1 pound (or 4 Cups) of any raw unsalted nuts
3 Tbsp peanut oil
3 Tbsp soy sauce
1/8 teaspoon cayenne pepper
In a slow cooker, combine all the ingredients, and mix until they are evenly coated. Cover and cook on High for 15 minutes. Reduce the temperature to Low and cook, uncovered and stirring occasionally, for 2 1/2 hours. When finished, spread the nuts on a baking sheet to cool.
Monday, January 10, 2011
It's against our gregarious human nature to go against the flow, so it's no wonder that only 1% of the US population is vegan and 10% that do not consume flesh. Every time you take a step in the direction away from the majority, you are relying on your own mental capacity as an animal with a cerebrum and not on your caveman instincts. You're leaving conformity behind and stepping into your brain's shoes and evolving - go you!
If we are 'supposed' to eat flesh and therefore we 'should', then should we not also crap where we want and breed indiscriminately? You tell me. We're an evolved species with the resources to eat to our optimum health without requiring animals as a source of any nutrition.
It just so happens that I am currently re-living that life-changing experience of a diet change. I've been vegan for nearly four years and during that time I've probably consumed 80% starchy vegetables and grains (potatoes, rice, pasta), 10% beans, 9% fruit, and maybe 1% leafy greens or other veggies. I'm serious! I am an unhealthy vegan! There. I said it. And boy, it's not easy.
So after much research (just like when I was discovering the atrocities of factory farming and the alternatives to a Standard American Diet before choosing a vegan lifestyle) I have decided to try eating raw foods. My goal is to ease into the exclusively raw diet over a period of 30-45 days and then 'go raw' for 12 weeks. I won't be disappointed if I do not succeed because I'm not causing any suffering by not eating my daily spinach. But I would enjoy the benefits of a healthier body and vitality. So fingers crossed.
Here is my favorite raw recipe from the book, "Thrive, The Vegan Nutrition Guide to Optimal Performance in Sports and Life" by Brendan Brazier (vegan triathlete):
Blueberry Rooibos Antioxidant Smoothie (antioxident rich)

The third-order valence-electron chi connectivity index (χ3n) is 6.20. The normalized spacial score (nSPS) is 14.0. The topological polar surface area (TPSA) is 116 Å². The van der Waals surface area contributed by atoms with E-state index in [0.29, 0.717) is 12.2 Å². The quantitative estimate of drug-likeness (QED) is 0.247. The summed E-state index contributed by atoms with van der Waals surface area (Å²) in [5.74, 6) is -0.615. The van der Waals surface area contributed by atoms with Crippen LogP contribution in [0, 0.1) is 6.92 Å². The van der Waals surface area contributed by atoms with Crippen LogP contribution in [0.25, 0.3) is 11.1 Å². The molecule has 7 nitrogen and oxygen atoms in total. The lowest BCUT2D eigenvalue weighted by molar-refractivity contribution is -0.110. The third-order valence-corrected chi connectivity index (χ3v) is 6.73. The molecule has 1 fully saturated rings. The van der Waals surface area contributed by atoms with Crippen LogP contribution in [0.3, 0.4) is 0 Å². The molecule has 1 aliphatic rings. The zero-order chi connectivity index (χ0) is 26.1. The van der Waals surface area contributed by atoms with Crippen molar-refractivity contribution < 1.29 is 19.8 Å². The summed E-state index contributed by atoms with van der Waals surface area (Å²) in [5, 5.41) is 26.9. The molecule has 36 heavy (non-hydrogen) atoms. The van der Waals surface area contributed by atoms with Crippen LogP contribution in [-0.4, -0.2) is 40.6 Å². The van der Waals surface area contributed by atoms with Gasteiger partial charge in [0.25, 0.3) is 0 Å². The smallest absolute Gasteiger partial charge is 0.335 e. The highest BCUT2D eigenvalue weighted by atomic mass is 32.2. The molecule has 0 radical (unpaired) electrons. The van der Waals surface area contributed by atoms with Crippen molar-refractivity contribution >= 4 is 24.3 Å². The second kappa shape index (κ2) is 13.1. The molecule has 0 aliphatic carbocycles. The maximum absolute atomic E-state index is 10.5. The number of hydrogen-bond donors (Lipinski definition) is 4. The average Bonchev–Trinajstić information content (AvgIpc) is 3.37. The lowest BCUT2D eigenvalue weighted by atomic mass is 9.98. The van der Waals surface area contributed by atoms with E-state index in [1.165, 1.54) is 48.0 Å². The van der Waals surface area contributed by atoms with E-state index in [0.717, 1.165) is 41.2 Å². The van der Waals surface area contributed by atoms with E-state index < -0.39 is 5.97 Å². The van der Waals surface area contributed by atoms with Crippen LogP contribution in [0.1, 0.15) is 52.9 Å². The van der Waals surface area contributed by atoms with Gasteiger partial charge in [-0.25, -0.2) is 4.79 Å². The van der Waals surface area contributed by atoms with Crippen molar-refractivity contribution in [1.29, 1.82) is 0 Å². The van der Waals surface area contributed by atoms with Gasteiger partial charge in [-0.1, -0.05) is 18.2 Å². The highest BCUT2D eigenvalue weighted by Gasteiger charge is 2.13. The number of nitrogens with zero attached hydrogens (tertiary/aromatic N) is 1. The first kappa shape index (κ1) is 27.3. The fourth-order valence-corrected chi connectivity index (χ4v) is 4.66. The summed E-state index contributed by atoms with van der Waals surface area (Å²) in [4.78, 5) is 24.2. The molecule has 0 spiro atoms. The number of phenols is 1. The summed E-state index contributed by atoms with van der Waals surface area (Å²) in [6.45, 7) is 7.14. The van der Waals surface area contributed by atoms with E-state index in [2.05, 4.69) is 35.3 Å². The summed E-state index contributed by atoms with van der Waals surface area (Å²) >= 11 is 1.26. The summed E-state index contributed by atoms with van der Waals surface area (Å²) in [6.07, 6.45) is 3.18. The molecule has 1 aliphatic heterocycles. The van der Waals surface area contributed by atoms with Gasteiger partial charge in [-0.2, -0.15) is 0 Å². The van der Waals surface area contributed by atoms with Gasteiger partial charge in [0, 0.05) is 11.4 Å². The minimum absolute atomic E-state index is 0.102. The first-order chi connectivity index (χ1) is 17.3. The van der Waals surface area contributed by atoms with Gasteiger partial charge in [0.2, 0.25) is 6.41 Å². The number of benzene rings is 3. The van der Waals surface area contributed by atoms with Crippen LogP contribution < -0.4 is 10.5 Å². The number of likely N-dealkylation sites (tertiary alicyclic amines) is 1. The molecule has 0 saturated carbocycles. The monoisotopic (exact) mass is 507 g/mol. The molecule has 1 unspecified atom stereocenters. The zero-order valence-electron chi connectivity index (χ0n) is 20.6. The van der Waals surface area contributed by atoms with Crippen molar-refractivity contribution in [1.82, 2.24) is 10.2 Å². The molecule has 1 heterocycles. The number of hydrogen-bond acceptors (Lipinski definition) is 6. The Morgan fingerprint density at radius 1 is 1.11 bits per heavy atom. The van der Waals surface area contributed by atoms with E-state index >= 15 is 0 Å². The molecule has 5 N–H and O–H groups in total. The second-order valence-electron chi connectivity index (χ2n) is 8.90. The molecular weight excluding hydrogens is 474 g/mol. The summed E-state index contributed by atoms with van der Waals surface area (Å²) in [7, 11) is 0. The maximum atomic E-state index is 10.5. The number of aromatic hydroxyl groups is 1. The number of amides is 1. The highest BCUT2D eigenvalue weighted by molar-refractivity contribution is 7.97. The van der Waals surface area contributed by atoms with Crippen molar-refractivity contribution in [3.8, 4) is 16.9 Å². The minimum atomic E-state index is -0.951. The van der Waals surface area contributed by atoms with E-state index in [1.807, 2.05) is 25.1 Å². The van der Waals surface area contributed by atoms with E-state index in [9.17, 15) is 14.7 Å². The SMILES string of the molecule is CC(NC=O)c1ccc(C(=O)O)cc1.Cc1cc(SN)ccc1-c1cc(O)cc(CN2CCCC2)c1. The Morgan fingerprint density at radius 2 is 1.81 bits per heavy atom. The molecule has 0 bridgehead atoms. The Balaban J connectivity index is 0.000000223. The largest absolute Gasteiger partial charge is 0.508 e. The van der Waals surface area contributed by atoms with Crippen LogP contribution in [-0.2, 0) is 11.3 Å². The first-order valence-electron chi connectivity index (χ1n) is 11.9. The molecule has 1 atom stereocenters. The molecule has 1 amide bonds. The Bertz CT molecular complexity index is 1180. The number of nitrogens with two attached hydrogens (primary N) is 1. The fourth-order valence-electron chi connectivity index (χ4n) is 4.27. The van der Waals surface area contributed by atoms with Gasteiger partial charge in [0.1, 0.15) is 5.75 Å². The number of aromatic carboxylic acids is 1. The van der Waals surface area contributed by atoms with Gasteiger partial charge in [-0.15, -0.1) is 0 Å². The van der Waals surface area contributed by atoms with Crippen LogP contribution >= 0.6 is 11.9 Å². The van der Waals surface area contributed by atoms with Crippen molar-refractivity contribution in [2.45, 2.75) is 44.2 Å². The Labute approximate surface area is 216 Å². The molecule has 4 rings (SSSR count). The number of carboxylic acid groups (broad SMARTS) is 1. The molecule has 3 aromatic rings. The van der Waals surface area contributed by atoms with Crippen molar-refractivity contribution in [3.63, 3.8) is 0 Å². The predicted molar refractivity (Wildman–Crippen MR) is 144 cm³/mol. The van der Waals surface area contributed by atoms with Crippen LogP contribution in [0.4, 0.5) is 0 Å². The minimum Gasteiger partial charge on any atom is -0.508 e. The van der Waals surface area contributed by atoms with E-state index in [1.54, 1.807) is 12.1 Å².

2 c cold water (or 1.5 c water plus 1 cup ice)
1/2 c blueberries
1 tbs ground flax
1tbs hemp protein
1 tbs agave nectar
1 tbs hemp oil
2 tsp ground rooibos (leave this out to make it raw)
Combine all ingredients in blender and blend until smooth. Makes 2 large servings.
Friday, January 7, 2011
My dad actually whipped this up for me in several little individual casserole pans. It’s absolutely fantastic! With all that starch it's certainly stick-to-your-ribs comfort food, but it's a real treat on a cold night.
Vegan Veggie Pot Pie
1/2 onion, diced
1 stalk of celery, diced
1 tsp. vegetable oil
3 potatoes, chopped and peeled
1 cup frozen vegetable medley
1/4 can green beans
1/4 cup white rice
2 lasagna noodles, broken into small pieces
1 1/2 cup vegetable broth
1/2 tsp. nutritional yeast
1/4 tsp. cayenne
Salt and pepper to taste
vegan crescent rolls, rolled flat and cut to the size of your casserole pan(s)
Saute the onions and celery in a pan until caramelized. Meanwhile, place your potatoes in a pot and cover with water. Bring them to a boil and then reduce heat to medium. Cook the potatoes until soft enough to be pierced with a knife. Drain the potatoes. Place them back in the pot with all the other filling ingredients. Simmer the mixture for 12 to 20 minutes, until your rice and lasagna are perfectly cooked.
Preheat your oven to 375 degrees. Line the bottom of your casserole pan with a layer of crescent roll. Top with pot pie filling and the other layer of pie crust. Bake in the oven for 15 minutes or until the crust is golden brown. Let it cool and sink right in!
Thursday, January 6, 2011
Rice Cooker Pasta
2 Cups water
1 Cup tomato sauce
2 Cups pasta (any type except for spaghetti)
1 tsp olive oil
1/8 tsp salt
(optional) 1/4 tsp Italian seasoning (or whatever you enjoy)
(optional) minced garlic or garlic powder to taste
(optional) 1/2 to 1 Cup "add-ins" of any sort. (I use 1/2 Cup of TVP chunks.)
(optional) 1 Tbsp nutritional yeast flakes (makes it so creamy)
Combine everything in the rice cooker, and press the button! Towards the end, I get up and stir everything a bit because some of it tends to get stuck to the bottom of the pot. Just be careful not to burn yourself, or tip the bowl too much if you have to scrape - you risk lifting it off of the pressure sensor too soon and turning off the cooker. I highly recommend including the nutritional yeast. It gives the sauce a creaminess that is wonderful. You could probably replace the tomato sauce with any other sort of sauce or water-and-seasonings you can think of, too.